Underwatering during summer is a common concern, but overwatering can be just as damaging. Both underwatered and overwatered grass can show similar signs at first, making diagnosis tricky. But we’ll help you differentiate between the two and get your lawn back on track.

Wilting & Discoloration

Overwatered grass can wilt and turn brown. The constant moisture can suffocate the roots, preventing them from taking up nutrients. The result? Weak, wilting blades that lose their healthy green color.

Mushy Patches

Healthy soil should feel crumbly and moist, not soggy. If you step on your lawn and feel squishy patches, it’s a sign you’re overwatering and/or the soil can’t drain properly (either way, the result is the same – the grass is exposed to too much water for too long).

Thatch Buildup

Thatch is a layer of dead grass stems, roots, and debris that accumulates at the base of turfgrass plants. While a thin layer of thatch is normal, excessive watering can accelerate thatch buildup, preventing water and nutrients from reaching the roots.

Fungus Growth

Mold thrives in damp environments, and overwatered lawns become a breeding ground for various mold species. Mold growth can compete with your grass for nutrients and make it difficult for the grass to absorb water properly.

Yellowing Leaves on Surrounding Plants

If you have flower beds or shrubs near your lawn, keep an eye on them. Overwatering your lawn can also affect the surrounding plants, causing them to develop yellow leaves.

Can You Save an Overwatered Lawn?

Seeing brown patches or wilting grass can be a real bummer. Especially after putting in the effort to water your lawn, a precious resource at that, and the lawn still isn’t happy.

Thankfully, cool season grasses are pretty resilient and can usually be revived with a few changes to how you care for your lawn for the rest of the summer.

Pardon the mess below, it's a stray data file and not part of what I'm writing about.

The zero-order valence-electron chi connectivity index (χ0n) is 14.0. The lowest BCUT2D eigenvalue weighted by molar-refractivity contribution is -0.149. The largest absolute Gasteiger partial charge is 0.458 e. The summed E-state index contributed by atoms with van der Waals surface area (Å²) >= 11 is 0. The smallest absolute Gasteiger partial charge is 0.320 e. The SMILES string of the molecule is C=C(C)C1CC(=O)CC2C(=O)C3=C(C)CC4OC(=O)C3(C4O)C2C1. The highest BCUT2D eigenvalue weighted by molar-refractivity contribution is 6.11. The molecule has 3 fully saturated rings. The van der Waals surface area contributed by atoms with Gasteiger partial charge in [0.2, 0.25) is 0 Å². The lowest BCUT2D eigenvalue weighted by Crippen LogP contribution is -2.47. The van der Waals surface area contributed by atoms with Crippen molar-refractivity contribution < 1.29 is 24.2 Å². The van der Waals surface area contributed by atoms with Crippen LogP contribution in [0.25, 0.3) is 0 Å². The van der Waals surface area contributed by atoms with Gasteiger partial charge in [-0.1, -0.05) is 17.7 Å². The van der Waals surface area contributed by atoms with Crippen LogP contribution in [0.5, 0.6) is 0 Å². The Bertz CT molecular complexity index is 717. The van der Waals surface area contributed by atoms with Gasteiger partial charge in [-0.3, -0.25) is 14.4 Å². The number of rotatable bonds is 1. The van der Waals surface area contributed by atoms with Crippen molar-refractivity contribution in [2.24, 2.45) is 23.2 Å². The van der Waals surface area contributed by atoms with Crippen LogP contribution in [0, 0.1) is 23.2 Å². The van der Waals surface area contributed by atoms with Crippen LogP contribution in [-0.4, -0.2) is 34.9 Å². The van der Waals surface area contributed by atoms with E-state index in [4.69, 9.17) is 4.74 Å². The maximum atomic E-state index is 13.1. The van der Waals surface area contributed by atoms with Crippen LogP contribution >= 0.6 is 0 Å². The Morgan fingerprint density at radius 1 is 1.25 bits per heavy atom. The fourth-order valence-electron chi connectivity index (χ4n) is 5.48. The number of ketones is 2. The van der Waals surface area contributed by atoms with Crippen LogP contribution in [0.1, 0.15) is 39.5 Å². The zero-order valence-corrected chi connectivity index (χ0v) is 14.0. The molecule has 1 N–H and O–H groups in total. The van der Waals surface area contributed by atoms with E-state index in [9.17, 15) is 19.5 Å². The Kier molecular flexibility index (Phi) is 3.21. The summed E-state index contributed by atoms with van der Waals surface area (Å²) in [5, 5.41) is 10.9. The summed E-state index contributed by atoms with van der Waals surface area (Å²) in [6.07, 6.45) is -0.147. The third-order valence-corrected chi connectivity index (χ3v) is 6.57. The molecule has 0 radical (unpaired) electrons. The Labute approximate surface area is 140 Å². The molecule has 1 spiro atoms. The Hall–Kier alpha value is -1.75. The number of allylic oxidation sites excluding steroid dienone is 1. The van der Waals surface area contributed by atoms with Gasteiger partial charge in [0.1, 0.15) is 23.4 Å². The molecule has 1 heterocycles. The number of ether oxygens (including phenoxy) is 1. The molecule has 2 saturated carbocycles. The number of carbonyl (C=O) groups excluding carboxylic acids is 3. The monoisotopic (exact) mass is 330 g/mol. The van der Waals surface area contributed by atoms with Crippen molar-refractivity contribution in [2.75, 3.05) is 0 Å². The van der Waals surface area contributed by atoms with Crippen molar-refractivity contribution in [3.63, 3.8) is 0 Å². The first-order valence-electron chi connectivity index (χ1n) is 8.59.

1. Stop Overwatering: The first step to saving an overwatered lawn should be obvious – stop! Adjust your watering schedule to provide only the water your lawn needs.
  2. Aerate for Better Drainage: Overwatering can compact the soil, making it difficult for water to drain properly. lawn aeration punches small holes in the soil to improve air and water circulation.
  3. Provide More Sunshine: Since mold thrives in shady, damp conditions, the best way to improve those conditions is to increase sunlight penetration to the affected areas. Pruning or trimming any overhanging trees or shrubs that create large areas of shade can help dry out the lawn.
  4. Be Patient: Reviving an overwatered lawn takes time. Don’t expect overnight results!

A perfect yard showcasing lush green grass, vibrant flowers in bloom, and healthy mature trees.

How Much Water Does My Lawn Need in Summer?

An established lawn of cool season turfgrass needs a minimum of 1 inch of water every week for optimum health. Although you can sometimes get away with as little as half that amount, we don’t advise making it a regular practice. During the summer, we recommend giving your lawn 1/8 inch of water every day.

PRO WATERING TIP: How much you actually have to water your lawn depends on several factors:

  • Weather & Temperature: Hotter and drier periods require more frequent watering than rainy and cooler periods.
  • Soil Type: Sandy soil drains quickly and needs more frequent watering than clay soil, which retains water more easily.
  • Sun Exposure: Lawns that receive full sun will need more water than those in partial shade.

When Is the Best Time of Day to Water Turfgrass?

The best time to water your grass is early in the morning, between 6 a.m. and 10 a.m. Too much heat and direct sun can cause the water on your lawn to evaporate faster, leaving less water to be absorbed into the soil.

Watering in the morning also allows the grass blades to dry throughout the day, which helps prevent fungal diseases that thrive in moist environments.

But, if you don’t have a programmable irrigation system, watering mid-day is fine. It’s better than watering in the evening (avoid that if you can) and definitely better than not watering at all.

How to Tell if Your Lawn is Getting Enough Water

There are two ways to tell if you’ve watered your lawn enough. Both are simple yet effective methods to check your lawn’s moisture levels.

1. Soil Moisture Check

This is the most reliable way to determine if your lawn has received sufficient water. Grab a screwdriver or soil probe and stick it a few inches deep into the soil. If the soil is too hard to push your tool into the ground, or feels dry and crumbly even after a few inches, your lawn needs a good watering.

On the other hand, if the tool slides in easily and you can feel moist and cool soil several inches down, you can hold off turning on your sprinkler for another day or so.

2. The Can Test

The can test method helps determine if your sprinkler or other watering method is distributing water evenly across your lawn. Place short, empty cans (pet food or tuna tins work well) or similar containers around different areas of your lawn, especially in areas that frequently produce brown patches of grass.